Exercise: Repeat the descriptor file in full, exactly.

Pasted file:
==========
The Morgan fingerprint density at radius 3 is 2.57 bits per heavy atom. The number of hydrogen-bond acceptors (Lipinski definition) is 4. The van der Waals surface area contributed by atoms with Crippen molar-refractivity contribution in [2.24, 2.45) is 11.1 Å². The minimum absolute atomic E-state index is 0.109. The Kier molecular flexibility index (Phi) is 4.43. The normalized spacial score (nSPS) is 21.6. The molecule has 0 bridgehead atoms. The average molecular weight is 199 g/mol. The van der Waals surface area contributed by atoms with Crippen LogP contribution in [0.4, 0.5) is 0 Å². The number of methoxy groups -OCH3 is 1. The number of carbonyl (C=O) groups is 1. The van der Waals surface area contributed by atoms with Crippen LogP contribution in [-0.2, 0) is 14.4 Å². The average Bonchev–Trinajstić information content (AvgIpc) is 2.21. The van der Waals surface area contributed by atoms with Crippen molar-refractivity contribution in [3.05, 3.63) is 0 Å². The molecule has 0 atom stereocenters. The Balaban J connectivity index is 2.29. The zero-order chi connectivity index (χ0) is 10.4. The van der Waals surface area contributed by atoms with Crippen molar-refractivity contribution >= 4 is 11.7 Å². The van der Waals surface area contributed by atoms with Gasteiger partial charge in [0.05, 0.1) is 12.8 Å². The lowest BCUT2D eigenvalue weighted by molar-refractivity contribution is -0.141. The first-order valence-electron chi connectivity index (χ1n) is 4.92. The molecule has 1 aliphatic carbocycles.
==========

The Morgan fingerprint density at radius 3 is 2.57 bits per heavy atom. The number of hydrogen-bond acceptors (Lipinski definition) is 4. The van der Waals surface area contributed by atoms with Crippen molar-refractivity contribution in [2.24, 2.45) is 11.1 Å². The minimum absolute atomic E-state index is 0.109. The Kier molecular flexibility index (Phi) is 4.43. The normalized spacial score (nSPS) is 21.6. The molecule has 0 bridgehead atoms. The average molecular weight is 199 g/mol. The van der Waals surface area contributed by atoms with Crippen LogP contribution in [0.4, 0.5) is 0 Å². The number of methoxy groups -OCH3 is 1. The number of carbonyl (C=O) groups is 1. The van der Waals surface area contributed by atoms with Crippen LogP contribution in [-0.2, 0) is 14.4 Å². The average Bonchev–Trinajstić information content (AvgIpc) is 2.21. The van der Waals surface area contributed by atoms with Crippen molar-refractivity contribution in [3.05, 3.63) is 0 Å². The molecule has 0 atom stereocenters. The Balaban J connectivity index is 2.29. The zero-order chi connectivity index (χ0) is 10.4. The van der Waals surface area contributed by atoms with Crippen molar-refractivity contribution >= 4 is 11.7 Å². The van der Waals surface area contributed by atoms with Gasteiger partial charge in [0.05, 0.1) is 12.8 Å². The lowest BCUT2D eigenvalue weighted by molar-refractivity contribution is -0.141. The first-order valence-electron chi connectivity index (χ1n) is 4.92. The molecule has 1 aliphatic carbocycles.